Your monthly gift of £22 could support a woman with skills to support her family and create sustainable change.
Democratic Republic of the Congo
Women care for 4 children on average
Average daily income is $0.76 at enrollment
50% have no formal education
Women and girls suffer disproportionately from high rates of violence and extreme poverty during times of conflict. No where is this more true than in the Democratic Republic of the Congo, which has grappled with wars, civil strife, and multiple rebellions since 1996.
While peace has been re-established in most of the country, women and girls, particularly in Congo's eastern provinces, still suffer from gender-based violence. The use of rape and sexual assault to terrorise them, their families, and their communities continues. Exacerbated by the culture of impunity, violence against women and girls is pervasive and extends beyond armed groups to all of society.
Despite the violence and hardship, women like Claudine have not lost hope. With your help, the Women for Women International – Democratic Republic of the Congo team provides our yearlong training programme for women, as well as programmes to engage men.
Since 2004, Women for Women International – Democratic Republic of the Congo has served more than 88,000 women through our year-long programme in eastern Congo's North and South Kivu provinces.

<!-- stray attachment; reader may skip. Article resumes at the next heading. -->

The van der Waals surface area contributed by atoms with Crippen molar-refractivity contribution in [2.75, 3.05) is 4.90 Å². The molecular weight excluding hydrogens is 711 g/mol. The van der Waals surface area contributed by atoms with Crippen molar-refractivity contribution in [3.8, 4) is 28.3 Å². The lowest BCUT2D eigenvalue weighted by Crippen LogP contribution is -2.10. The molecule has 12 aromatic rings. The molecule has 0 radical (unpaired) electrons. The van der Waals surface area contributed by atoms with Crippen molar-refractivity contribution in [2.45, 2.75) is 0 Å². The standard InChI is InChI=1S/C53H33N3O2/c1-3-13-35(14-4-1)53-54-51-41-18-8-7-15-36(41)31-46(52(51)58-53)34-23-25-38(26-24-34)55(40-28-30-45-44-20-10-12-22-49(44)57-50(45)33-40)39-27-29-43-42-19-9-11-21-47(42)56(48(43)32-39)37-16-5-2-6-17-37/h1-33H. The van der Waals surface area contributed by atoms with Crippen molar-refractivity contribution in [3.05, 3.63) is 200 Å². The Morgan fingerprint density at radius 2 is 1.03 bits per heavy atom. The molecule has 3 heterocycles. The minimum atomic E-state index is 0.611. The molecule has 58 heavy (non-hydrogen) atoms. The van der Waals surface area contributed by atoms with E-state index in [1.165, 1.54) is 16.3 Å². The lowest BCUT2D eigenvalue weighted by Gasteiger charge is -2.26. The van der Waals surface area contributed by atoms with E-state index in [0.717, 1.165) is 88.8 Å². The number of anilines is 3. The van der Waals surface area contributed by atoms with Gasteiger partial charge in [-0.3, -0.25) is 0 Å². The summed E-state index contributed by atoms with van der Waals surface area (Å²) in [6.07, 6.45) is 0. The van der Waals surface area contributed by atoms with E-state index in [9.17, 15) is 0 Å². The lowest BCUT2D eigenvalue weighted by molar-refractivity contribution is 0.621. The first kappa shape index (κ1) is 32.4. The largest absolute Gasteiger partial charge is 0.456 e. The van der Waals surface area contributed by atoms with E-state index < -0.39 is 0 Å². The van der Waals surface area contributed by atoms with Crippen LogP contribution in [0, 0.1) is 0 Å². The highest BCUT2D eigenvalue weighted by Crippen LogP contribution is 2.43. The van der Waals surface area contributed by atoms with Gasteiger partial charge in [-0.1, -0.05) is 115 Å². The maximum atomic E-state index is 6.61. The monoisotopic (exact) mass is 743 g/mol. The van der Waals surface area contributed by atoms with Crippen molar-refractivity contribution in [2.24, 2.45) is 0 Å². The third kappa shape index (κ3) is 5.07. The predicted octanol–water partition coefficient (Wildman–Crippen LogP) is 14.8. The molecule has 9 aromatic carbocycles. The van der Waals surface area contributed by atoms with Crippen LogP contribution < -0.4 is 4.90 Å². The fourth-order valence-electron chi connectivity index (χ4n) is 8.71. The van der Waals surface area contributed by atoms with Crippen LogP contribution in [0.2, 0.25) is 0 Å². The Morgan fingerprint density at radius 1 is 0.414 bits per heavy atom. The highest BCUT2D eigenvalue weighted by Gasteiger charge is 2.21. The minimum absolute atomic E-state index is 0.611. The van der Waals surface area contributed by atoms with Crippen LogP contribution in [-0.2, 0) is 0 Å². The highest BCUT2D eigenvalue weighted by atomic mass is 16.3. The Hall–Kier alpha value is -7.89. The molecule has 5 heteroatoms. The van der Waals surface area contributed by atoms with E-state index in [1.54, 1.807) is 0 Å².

After graduating from our programme, women report positive changes in four key areas:
Women earn and save money: Women report average personal earnings of $1.74 per day at graduation, compared to $0.76 at enrolment.
Women develop health and well-being: More than 64 percent of participants report practicing family planning at graduation, compared to 1 percent at enrolment.
Women influence decisions in the home and community: More than 98 percent of participants report their perspectives are taken into account in making family decisions at graduation, compared to 41 percent at enrolment.
Women create and connect to networks for support and advocacy: More than 81 percent of participants report sharing information about their rights with other women at graduation, compared to less than 1 percent at enrolment.
Engaging Men Changes Attitudes
Women’s empowerment requires widespread social change that involves both men and women. Women for Women International – Democratic Republic of the Congo team has successfully developed programming to engage men as allies in women’s empowerment by improving their knowledge about health, social, and economic issues that can negatively affect women. More than 7,200 male leaders have participated to date.
Workforce Training Partnerships
Since 2008, Bloomberg Philanthropies has supported marginalised women in sub-Saharan Africa to gain new job skills, basic business training, life skills, and a support network. Bloomberg Philanthropies is currently supporting innovative workforce training for women in Rwanda and the Democratic Republic of the Congo.